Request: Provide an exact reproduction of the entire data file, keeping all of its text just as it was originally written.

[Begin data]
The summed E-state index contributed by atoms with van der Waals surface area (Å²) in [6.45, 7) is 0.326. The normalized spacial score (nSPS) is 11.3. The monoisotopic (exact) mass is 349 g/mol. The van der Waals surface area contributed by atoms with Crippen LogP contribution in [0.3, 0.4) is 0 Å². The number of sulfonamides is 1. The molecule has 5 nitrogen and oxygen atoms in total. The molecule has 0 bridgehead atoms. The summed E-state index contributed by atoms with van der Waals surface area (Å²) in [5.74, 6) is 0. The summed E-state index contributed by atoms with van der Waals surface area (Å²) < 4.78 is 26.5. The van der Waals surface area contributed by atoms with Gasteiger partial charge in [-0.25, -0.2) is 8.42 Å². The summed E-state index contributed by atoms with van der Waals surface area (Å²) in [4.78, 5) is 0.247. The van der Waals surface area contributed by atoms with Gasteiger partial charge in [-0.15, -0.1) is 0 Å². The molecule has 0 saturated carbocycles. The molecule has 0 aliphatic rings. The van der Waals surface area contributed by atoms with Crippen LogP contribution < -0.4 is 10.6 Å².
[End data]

The summed E-state index contributed by atoms with van der Waals surface area (Å²) in [6.45, 7) is 0.326. The normalized spacial score (nSPS) is 11.3. The monoisotopic (exact) mass is 349 g/mol. The van der Waals surface area contributed by atoms with Crippen LogP contribution in [0.3, 0.4) is 0 Å². The number of sulfonamides is 1. The molecule has 5 nitrogen and oxygen atoms in total. The molecule has 0 bridgehead atoms. The summed E-state index contributed by atoms with van der Waals surface area (Å²) in [5.74, 6) is 0. The summed E-state index contributed by atoms with van der Waals surface area (Å²) < 4.78 is 26.5. The van der Waals surface area contributed by atoms with Gasteiger partial charge in [-0.25, -0.2) is 8.42 Å². The summed E-state index contributed by atoms with van der Waals surface area (Å²) in [4.78, 5) is 0.247. The van der Waals surface area contributed by atoms with Gasteiger partial charge in [-0.15, -0.1) is 0 Å². The molecule has 0 saturated carbocycles. The molecule has 0 aliphatic rings. The van der Waals surface area contributed by atoms with Crippen LogP contribution < -0.4 is 10.6 Å².